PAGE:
American Gods Part II: A Myth for America


In his book of essays dealing with speculative fiction, The Fantastic Horizon: Essays and Reviews, critic Darrell Schweitzer (also author of The Neil Gaiman Reader) discusses the mythic appeal of American Gods, observing that “…it’s one of those not very common attempts to produce a myth – even a mythic epic – for North America and especially for the United States…It’s about a rootless man with a mysterious past…about…the tarnished remnants of the legendary past working out their differences in the present”. Tellingly, the old “legendary” gods of “Europe and Asia” are afflicted by struggle with the new gods of America: “gods of television, high-tech, commerce, automobiles, etc”. The new and the old, the global and the local, and the tension embodied by the clash of these worldviews forms the core of American Gods. And yet, are myths not, as Schweitzer writes, stories “…which tell the hearers who they are…”? Do they not, in other words, confer identity? Well yes, and that is precisely what Gaiman seeks to do in his novel. In Gaiman’s novel,  America is defined by the struggle between new and old, the clash of the Old World and the New. While America is a place of Davy Crocket legends and ideologies of manifest destiny, it is also defined by its commonness; its received banality.  Schweitzer observes that “It might be argued that there is something too practical and everyday, too prosaic in the American character for the creation of myth…” And yet Gaiman manages to mythologise America, almost (though not quite) as well as Tolkien mythologises Middle-earth; America’s landscape, its its people and its everyday commonality are all defamiliarised; not only the characters but also the readers are deliberately coerced into experiencing a sense of what Tolkien calls “wonderment”, a renewed sense of vision through which the previously familiar is transformed into something exotic, new and ultimately, enchanting.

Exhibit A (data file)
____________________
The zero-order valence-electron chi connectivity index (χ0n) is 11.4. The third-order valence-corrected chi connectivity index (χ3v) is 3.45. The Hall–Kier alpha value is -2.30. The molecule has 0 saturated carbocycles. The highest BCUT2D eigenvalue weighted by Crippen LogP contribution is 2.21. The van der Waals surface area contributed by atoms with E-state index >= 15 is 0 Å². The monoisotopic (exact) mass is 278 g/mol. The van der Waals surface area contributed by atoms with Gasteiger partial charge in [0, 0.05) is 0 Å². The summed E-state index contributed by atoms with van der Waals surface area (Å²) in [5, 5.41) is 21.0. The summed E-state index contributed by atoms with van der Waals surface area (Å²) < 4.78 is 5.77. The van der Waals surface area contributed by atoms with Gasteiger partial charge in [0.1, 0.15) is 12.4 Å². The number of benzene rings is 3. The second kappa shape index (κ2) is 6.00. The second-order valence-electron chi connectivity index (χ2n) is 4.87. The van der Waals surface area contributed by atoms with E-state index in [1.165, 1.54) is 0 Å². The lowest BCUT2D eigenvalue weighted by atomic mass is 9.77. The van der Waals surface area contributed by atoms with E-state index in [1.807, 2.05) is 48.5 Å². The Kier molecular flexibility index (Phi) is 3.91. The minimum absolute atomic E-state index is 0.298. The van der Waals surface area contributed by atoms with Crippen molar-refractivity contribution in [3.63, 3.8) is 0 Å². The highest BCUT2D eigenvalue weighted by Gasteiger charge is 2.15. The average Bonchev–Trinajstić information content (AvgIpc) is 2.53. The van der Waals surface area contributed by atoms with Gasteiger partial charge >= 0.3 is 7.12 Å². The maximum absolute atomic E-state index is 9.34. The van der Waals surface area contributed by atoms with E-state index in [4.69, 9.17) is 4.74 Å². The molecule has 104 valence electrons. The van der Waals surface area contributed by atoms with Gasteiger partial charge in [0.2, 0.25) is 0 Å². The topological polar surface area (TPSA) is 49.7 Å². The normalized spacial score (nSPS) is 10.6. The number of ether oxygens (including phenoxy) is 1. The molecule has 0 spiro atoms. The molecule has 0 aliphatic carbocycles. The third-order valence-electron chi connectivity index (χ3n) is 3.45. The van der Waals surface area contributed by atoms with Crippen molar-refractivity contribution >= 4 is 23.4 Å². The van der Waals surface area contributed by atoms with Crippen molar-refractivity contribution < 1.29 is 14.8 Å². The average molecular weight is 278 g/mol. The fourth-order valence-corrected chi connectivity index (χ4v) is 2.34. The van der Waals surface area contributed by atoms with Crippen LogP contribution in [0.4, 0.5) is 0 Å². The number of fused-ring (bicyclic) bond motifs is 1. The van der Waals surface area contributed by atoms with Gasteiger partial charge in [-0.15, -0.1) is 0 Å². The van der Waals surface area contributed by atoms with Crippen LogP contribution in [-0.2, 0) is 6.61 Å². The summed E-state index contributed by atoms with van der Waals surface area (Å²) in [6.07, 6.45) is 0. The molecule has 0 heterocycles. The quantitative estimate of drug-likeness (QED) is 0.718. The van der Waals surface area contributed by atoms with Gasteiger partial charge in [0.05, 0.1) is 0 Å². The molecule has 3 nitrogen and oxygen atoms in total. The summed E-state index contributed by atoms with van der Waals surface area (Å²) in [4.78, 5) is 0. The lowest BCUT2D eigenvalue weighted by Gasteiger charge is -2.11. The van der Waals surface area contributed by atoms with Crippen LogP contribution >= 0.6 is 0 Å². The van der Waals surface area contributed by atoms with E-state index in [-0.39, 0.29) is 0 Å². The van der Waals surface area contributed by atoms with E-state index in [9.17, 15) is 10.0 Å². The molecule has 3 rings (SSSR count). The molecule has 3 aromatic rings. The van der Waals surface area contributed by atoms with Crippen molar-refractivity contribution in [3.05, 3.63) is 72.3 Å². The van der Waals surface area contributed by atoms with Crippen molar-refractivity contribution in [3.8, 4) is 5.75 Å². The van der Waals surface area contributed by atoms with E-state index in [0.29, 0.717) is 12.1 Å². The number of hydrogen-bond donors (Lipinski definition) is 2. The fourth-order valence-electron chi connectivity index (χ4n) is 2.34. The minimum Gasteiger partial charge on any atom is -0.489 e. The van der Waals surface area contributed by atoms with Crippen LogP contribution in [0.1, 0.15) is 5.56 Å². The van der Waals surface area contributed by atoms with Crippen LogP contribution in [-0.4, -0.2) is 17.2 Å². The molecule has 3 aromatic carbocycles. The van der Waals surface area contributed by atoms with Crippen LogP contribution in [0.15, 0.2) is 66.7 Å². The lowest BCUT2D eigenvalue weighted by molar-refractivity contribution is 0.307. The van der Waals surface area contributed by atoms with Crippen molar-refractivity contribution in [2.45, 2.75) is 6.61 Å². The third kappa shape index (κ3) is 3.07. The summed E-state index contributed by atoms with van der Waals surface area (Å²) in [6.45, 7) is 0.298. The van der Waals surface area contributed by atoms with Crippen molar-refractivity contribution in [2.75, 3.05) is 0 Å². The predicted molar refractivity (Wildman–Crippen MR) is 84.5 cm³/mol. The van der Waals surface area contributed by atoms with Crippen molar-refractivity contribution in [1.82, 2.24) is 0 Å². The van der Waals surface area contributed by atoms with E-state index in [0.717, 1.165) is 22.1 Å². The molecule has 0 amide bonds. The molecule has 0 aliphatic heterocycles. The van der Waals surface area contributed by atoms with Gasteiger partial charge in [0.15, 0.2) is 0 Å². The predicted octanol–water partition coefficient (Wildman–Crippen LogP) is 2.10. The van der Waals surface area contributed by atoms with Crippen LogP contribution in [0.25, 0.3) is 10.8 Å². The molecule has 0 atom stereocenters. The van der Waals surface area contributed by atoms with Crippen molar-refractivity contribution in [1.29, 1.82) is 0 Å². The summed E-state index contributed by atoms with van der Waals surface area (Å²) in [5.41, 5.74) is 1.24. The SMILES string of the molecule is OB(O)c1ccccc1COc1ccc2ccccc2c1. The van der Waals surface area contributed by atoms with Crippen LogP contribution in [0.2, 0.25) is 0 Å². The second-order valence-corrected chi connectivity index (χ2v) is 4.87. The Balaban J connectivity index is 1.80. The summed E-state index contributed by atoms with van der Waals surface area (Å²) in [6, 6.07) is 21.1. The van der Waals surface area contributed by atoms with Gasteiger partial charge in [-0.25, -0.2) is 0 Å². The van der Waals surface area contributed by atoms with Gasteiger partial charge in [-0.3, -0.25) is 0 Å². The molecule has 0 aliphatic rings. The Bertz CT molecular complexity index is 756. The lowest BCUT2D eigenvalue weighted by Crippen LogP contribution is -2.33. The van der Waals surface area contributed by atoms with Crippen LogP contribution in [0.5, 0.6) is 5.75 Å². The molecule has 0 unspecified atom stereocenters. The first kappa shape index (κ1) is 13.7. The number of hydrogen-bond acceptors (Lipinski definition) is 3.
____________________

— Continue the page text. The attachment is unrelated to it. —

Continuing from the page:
This is America: A place of rootlessness, a mixing pot of cultures both old and new, and yet Gaiman fuses them all, producing a story a myth, an identity for America that is both compelling and disturbing.  

I hope you’ve enjoyed reading about American Gods, it was certainly a fascinating read and I highly recommend it to all of you out there in the cybersphere!  

If anyone is interested in Schweitzer’s interesting book of essays and reviews dealing with fantasy and science fiction, here’s a link to a review on SF site (also linked through this blog):


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